The highest-selling pinball machine, Bally's Addams Family, sold 20,000 units in 1992. Today, Stern's biggest sellers like Game of Thrones and Ghostbusters move only half as many games, with others selling considerably fewer. Creating just one single game requires designers, mechanical engineers, electrical engineers, programmers, artists, and costs upwards of $1 million, with a production window as long as 15 months.

In other words, you need to make a game people are going to buy.

"It's like a movie studio," says Jody Dankberg, Stern's director of marketing and licensing. "Everyone is coming together to make sure it's this cohesive, entertainment experience that all hangs together."

Designing the USS Enterprise for Stern's 2013 game Star Trek.

Step 2: Designing the Game

Once Stern books a license, the lead designer and programmer dream up every aspect of the game inside a single office. First, the layout of the playing field and geometry of the shots are drafted on computer using an in-house emulator.

"Initial meetings are really blue sky thinking, pure creative brainstorming," says George Gomez, Stern's vice president of game development. "We'll think of what would be cool, but then we have to deal with how it affects the gameplay."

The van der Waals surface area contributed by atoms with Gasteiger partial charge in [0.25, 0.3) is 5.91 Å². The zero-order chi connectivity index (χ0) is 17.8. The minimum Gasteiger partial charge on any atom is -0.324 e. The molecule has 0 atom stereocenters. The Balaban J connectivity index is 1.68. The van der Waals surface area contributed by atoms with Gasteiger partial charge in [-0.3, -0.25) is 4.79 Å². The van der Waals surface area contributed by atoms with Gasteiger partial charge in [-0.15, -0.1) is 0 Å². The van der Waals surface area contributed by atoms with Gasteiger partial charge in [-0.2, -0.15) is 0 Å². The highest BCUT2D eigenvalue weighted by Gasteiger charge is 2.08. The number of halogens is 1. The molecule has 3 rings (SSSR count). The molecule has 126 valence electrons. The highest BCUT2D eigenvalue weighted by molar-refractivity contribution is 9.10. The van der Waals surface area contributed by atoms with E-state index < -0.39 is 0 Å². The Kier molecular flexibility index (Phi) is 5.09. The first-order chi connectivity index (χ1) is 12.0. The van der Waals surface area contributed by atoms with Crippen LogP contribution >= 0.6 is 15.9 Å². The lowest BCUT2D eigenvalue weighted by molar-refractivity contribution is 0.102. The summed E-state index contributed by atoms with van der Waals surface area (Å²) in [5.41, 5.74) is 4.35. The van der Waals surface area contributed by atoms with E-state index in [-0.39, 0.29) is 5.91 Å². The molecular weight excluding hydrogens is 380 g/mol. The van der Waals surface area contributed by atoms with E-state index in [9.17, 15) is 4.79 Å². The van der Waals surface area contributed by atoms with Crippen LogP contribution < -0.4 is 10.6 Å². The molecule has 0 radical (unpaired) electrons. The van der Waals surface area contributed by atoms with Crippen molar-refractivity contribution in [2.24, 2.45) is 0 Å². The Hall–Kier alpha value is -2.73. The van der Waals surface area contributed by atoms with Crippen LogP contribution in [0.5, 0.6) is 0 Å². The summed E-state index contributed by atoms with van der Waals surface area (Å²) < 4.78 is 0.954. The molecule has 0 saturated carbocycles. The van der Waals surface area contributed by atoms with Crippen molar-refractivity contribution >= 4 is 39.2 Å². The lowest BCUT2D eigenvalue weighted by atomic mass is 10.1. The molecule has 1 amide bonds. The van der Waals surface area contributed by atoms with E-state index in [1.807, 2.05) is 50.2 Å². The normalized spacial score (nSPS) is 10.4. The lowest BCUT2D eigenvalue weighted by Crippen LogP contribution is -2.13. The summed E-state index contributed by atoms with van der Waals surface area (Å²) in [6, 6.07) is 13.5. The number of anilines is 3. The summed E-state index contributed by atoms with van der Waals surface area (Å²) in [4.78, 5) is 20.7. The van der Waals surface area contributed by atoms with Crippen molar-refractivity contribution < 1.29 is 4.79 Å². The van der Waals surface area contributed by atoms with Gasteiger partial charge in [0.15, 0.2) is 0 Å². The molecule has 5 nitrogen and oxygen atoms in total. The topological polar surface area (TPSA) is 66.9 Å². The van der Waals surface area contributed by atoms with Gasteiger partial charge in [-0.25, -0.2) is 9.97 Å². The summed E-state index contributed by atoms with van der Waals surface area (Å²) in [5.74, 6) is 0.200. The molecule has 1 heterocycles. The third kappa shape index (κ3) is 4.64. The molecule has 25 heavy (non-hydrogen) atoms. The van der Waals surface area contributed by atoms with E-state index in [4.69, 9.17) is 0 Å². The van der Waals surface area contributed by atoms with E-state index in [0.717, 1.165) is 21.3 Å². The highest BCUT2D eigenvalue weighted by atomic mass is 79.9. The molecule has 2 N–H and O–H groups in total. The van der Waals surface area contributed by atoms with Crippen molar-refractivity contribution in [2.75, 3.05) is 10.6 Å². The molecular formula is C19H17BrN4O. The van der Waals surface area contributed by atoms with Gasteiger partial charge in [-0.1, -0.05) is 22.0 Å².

A successful mockup could mean a lot of things depending on the type of game you're trying to make. Do the ramps and angle of the shots flow into each other organically? Is it a game about simply scoring points, or is it about a more complex story? The Addams Family's tremendous success was partially credited to having the film's actors record dialogue just for the game and building in an entirely new story.

"Initial meetings are really blue sky thinking, pure creative brainstorming."

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But at some point, the game needs to move from the virtual to the physical.

"We have to actually see how it works, so we do a mockup and we adjust the mechanisms over and over again until the shots are nice and smooth," Gomez says. "Games are about feedback, so everything needs to have a cause and effect. We need to make sure it feels like you're progressing, that you're making the field react in some way, and we need to make sure there aren't any places the ball is just going to land and get stuck."

Once the designers are sure, the playfield is fabricated and silk screened with graphics onsite. Because a playfield will be responsible for anchoring so many various parts, they need to be made from durable wood. Stern uses a tight grain Finland plywood, something like a Russian birch, before a maple veneer is added to the top and bottom for extra hardness.

Stern employees assembling the new Aerosmith pinball game.

Step 3: Sub-Assembly

With nearly 3,500 parts, two dozen cables, and half-a-mile of wiring per game, building a working playfield is a time-consuming process that can take as long as two weeks to a month per game, depending on the build's specifications.